Great idea suzy! I bet it's soft also and what a good way to use unwanted t-shirts. Bravo!
Looks awesome, I have been saving shirts up. lol Family calls me a hoarder.
This is great, could even be used as a Christmas Tree skirt!
These are rag rugs that I make and sell. They are around my house on all of the floors. We enjoy using them!
Instructions on how to make a rag rug out of strips of materials as suggested by the ThriftyFun community. Post your own advice here.
I have made a circle rag rug and a rectangle rag rug this way. They are multi-colors (no patterns) and all from tee-shirts. They are sturdy and wash up easily in the washing machine. I highly recommend the person who wants to start with rag rugs try making one like this...it's easy and looks nice when finished. (10/05/2001)
By Leigh Ann
Look through books, flea markets, etc., to see what type you like, then look for instructions. It's kind of hard to explain how to make them when one is not sure of the type you're wanting to make. Some need special equipment (looms, hooks, needles, etc.).
Also, the best type of fabric to use depends on the type of rug you want to make -- hooked rugs are best made from old woolens, ones woven on looms are great made with cottons, crocheted rugs work nicely when made from old t-shirts or knits, braided rugs made out of wools last forever, and so on. Also, I've found that ones made from cottons or sheets last longest when the strips are sewn together end-to-end rather than pulled through loops/slits or tied -- they seem to hold up through more washings.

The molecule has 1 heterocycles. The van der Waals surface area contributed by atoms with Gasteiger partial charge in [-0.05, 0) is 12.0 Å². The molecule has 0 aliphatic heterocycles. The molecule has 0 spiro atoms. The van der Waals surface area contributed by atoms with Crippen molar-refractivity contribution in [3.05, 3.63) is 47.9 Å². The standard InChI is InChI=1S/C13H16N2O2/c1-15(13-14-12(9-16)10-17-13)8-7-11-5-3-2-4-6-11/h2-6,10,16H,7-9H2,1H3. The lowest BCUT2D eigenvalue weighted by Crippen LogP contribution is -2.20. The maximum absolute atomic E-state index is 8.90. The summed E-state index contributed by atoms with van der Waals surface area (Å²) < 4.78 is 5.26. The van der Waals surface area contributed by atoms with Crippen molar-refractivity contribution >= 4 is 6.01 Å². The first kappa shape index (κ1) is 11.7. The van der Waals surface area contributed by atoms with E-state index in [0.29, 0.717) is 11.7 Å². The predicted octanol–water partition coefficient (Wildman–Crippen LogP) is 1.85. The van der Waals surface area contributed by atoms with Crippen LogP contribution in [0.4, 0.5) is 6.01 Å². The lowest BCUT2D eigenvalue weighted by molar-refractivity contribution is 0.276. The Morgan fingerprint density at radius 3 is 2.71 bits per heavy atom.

I absolutely love rag rugs and have used them for almost 50 years. They are a fantastic way to recycle outgrown, unstylish, stained, or ruined clothing and get something usable. A lot of work goes into them, so make sure you make a style that will work both for you and the fabric you have on hand. (01/02/2007)
This site link below has instructions for creating the toothbrush rugs and has a couple of pictures that help out - along with a picture of the toothbrush needle beside a toothbrush for a reference point.
Am looking to make a rag rug the easiest way. I like the braided way but how wide do I cut the material to do this. I know it's 3 very p long strips and you tied them together by a knot. But how wide is the I strip. Pleases if anyone knows?
I found some youtube videos and an explanation that show you how to make a toothbrush rug:
It looks really easy!
I crocheted this small rag rug out of 2 nighties, 2 tee shirts, and a pair of knit shorts. It measures 28 inches in diameter. I love working with old knit clothing because the edges do not fray.
This is an image of a picture I did using the same technique as the rag rug using narrower strips.
My round rug (3 ft in diameter) is really puffing up in the middle. It seemed to be laying flat while I was working on it. Then the farther I got from the middle it started poofing up, cone shaped.
How do you make a rag rug or a tied rug?
I am looking for instructions to crochet an oblong rag rug.